Enter the dragon: Enterasys intrusion detection

Johannesburg, 16 Oct 2001
Read time 1min 50sec

Enterasys Networks has released an intrusion detection system designed to meet the challenges faced by a modern network.

Dubbed the Dragon IDS, it provides high speed sensors to detect suspicious activity, forensic data to determine the impact of network attacks and the scalability to deploy and manage large numbers of sensors without negatively impacting the operation of large networks.

Martin May, regional director of Enterasys Networks (sub-Saharan Africa), says the Dragon IDS draws from three types of detected suspicious activity: "First, Enterasys Networks maintains an extremely large database of known hacker techniques. These techniques have corresponding `signatures` that are programmed into the Dragon network and host agents."

He says examples of hacker techniques include denial of service attacks and buffer overflows.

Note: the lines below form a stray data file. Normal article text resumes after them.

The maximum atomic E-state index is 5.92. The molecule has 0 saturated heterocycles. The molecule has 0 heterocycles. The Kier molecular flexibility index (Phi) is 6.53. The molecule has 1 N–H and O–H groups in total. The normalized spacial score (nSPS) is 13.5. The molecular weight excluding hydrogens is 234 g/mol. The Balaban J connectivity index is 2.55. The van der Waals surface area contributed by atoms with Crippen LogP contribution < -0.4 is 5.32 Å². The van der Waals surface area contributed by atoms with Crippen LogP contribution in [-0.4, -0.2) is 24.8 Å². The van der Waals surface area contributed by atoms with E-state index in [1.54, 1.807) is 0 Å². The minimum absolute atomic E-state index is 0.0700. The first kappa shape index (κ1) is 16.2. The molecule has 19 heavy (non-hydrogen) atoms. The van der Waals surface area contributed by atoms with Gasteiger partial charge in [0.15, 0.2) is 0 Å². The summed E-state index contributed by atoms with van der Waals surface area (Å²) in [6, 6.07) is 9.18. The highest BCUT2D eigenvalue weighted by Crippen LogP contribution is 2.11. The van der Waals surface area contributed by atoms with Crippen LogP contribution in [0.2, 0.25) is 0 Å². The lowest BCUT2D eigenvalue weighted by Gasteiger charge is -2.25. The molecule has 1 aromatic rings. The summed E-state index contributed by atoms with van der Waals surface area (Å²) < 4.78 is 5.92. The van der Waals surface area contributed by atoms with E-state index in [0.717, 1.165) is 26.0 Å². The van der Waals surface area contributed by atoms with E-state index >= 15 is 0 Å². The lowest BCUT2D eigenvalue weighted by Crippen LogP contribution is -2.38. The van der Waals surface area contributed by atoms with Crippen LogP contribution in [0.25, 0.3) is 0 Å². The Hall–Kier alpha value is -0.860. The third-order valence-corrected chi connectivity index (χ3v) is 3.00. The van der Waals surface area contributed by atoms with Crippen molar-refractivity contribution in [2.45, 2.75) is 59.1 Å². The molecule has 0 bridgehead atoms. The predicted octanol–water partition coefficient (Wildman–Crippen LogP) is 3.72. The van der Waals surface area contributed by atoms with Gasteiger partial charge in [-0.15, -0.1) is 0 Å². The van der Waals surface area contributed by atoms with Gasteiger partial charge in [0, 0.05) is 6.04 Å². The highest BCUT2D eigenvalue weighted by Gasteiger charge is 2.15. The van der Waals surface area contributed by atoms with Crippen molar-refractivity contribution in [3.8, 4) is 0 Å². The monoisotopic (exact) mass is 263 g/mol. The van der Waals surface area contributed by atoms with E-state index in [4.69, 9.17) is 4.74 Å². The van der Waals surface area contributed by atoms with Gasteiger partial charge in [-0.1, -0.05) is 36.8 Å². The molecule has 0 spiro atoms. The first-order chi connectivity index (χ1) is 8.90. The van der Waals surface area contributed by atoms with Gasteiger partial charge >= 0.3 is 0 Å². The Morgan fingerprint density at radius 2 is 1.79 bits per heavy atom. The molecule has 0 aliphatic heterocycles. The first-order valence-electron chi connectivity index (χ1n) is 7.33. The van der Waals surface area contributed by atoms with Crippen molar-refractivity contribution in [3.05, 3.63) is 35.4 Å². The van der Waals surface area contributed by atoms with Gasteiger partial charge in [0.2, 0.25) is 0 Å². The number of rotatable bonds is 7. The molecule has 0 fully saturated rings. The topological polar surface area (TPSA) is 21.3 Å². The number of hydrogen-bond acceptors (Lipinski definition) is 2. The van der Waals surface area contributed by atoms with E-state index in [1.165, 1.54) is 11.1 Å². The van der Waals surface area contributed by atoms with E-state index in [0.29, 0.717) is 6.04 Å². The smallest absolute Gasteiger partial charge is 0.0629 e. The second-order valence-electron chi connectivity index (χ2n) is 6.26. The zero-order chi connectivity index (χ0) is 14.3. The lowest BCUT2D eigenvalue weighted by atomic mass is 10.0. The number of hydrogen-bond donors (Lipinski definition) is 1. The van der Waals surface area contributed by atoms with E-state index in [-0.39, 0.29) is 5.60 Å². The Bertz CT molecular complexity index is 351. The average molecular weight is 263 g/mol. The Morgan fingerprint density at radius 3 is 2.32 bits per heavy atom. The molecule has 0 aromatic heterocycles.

"Second, Dragon network and host agents are programmed to search for anomalies that are likely hacker attacks. These anomalies are less exact than a perfect match of a hacker technique, but are still highly effective for detection of port scans, distributed network probes, new forms of buffer overflows and denial of service attacks," he continues.

"And thirdly, all Dragon agents can detect security policy deviations. These policy deviations include detection of unauthorised network services, applications running on unusual ports and logs from network sessions denied by firewalls."

May says that besides categorising security events into three types of suspicious activity, the Dragon IDS also draws these events from three types of security technologies: network IDS, host IDS and firewalls.

The Dragon Sensor is used to monitor network packets for evidence of hacker and malicious employee activity. The Dragon Squire is used to monitor system logs and firewall logs. The Dragon Squire product can process logs from many major firewalls such as Raptor, NetScreen and Checkpoint.

All events detected by the Dragon Sensor and Squire are reported to the Dragon Server for analysis and correlation.

Editorial contacts
Howard Mellet Communications Lynette Lambert (011) 463 4611
Extreme Networks Martin May (011) 646 3323
See also